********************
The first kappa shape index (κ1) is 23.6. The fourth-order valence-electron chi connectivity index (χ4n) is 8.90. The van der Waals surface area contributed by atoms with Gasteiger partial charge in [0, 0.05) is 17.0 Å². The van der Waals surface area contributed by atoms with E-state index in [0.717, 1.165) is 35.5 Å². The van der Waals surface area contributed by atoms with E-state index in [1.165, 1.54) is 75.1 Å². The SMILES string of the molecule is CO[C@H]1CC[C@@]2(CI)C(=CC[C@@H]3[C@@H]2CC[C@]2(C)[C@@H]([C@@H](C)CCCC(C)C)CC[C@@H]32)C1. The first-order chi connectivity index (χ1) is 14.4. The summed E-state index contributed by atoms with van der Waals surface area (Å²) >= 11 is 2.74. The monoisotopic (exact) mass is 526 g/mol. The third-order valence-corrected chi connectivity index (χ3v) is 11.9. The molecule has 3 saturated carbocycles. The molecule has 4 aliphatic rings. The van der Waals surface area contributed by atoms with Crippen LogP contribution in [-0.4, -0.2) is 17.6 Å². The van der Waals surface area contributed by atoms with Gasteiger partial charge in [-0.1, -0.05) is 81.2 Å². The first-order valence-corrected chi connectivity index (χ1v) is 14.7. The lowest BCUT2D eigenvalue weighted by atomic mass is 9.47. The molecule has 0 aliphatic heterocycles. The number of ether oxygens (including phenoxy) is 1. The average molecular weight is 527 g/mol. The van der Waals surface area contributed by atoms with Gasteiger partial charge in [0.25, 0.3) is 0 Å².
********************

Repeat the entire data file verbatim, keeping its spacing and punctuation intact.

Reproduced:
The first kappa shape index (κ1) is 23.6. The fourth-order valence-electron chi connectivity index (χ4n) is 8.90. The van der Waals surface area contributed by atoms with Gasteiger partial charge in [0, 0.05) is 17.0 Å². The van der Waals surface area contributed by atoms with E-state index in [0.717, 1.165) is 35.5 Å². The van der Waals surface area contributed by atoms with E-state index in [1.165, 1.54) is 75.1 Å². The SMILES string of the molecule is CO[C@H]1CC[C@@]2(CI)C(=CC[C@@H]3[C@@H]2CC[C@]2(C)[C@@H]([C@@H](C)CCCC(C)C)CC[C@@H]32)C1. The first-order chi connectivity index (χ1) is 14.4. The summed E-state index contributed by atoms with van der Waals surface area (Å²) >= 11 is 2.74. The monoisotopic (exact) mass is 526 g/mol. The third-order valence-corrected chi connectivity index (χ3v) is 11.9. The molecule has 3 saturated carbocycles. The molecule has 4 aliphatic rings. The van der Waals surface area contributed by atoms with Crippen LogP contribution in [-0.4, -0.2) is 17.6 Å². The van der Waals surface area contributed by atoms with Gasteiger partial charge in [-0.1, -0.05) is 81.2 Å². The first-order valence-corrected chi connectivity index (χ1v) is 14.7. The lowest BCUT2D eigenvalue weighted by atomic mass is 9.47. The molecule has 0 aliphatic heterocycles. The number of ether oxygens (including phenoxy) is 1. The average molecular weight is 527 g/mol. The van der Waals surface area contributed by atoms with Gasteiger partial charge in [0.25, 0.3) is 0 Å².